Table of Contents
As we covered in the Platform Core - DIDs introduction, Decentralized Identifiers (DIDs) are a standards based way of allowing a person, group or organisation (or even a thing) to uniquely identify themselves.
This tutorial will demonstrate how to use Decentralized Identifiers on the platform, which generally means they will be used in Issue and Verify VC flows. The sorts of DID that can be issued on the platform have different properties and some are better suited to some use-cases over others. As yet, we have not uncovered the perfect DID method so getting a good understanding of the different offerings will help you decide which is going to work best for your situation.
DIDs are actually just URIs, they follow a certain pattern and they resolve to a DID Document.
Example of a basic did:key
The DID Document is best thought of as a place to hold Public Keys and some other metadata, it may contain service endpoints.
DIDs are meant to be public, they can be shared and even published on your own website as metadata.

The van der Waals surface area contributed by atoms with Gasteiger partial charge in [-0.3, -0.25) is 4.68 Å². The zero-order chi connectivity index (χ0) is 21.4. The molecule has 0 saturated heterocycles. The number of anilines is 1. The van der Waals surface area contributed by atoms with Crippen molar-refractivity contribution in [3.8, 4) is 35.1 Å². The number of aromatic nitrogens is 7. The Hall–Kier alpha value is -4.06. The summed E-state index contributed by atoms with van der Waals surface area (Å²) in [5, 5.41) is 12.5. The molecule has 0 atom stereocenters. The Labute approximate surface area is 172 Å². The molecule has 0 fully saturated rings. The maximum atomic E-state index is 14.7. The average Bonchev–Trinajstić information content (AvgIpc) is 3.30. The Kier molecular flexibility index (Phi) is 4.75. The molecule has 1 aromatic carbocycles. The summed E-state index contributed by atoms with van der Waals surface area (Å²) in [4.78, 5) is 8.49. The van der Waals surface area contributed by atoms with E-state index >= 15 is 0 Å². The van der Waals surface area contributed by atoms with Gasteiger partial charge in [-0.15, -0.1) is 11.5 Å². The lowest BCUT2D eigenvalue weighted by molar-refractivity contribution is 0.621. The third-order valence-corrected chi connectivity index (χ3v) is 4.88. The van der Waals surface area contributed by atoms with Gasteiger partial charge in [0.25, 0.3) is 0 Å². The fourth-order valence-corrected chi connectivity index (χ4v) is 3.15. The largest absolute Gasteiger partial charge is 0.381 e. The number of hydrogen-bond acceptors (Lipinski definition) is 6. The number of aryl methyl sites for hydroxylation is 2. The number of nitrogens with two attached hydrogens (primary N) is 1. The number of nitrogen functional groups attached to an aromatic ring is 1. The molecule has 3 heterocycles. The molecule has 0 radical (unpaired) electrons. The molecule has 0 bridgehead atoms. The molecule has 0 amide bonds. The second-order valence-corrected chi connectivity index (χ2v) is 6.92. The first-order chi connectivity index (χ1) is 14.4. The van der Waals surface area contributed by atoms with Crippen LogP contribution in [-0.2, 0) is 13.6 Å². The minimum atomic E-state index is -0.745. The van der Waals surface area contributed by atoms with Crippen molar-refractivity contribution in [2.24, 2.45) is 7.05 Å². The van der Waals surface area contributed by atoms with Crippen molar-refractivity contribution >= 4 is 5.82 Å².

In the background, the platform will create new keys for the DID (some of our DID methods allow you to specify the key type), the private key is stored securely on your tenant and the public key is made available in the DID Document.
Look through each of the DID methods to find out how to successfully setup a DID once you have created one, then follow the other tutorials to put the newly created DID into practice by Issuing a credential.
We're also actively investigating Sidetree protocol DIDs, did:ion and did:elem, check back as we offer more information on these interesting protocols as they develop.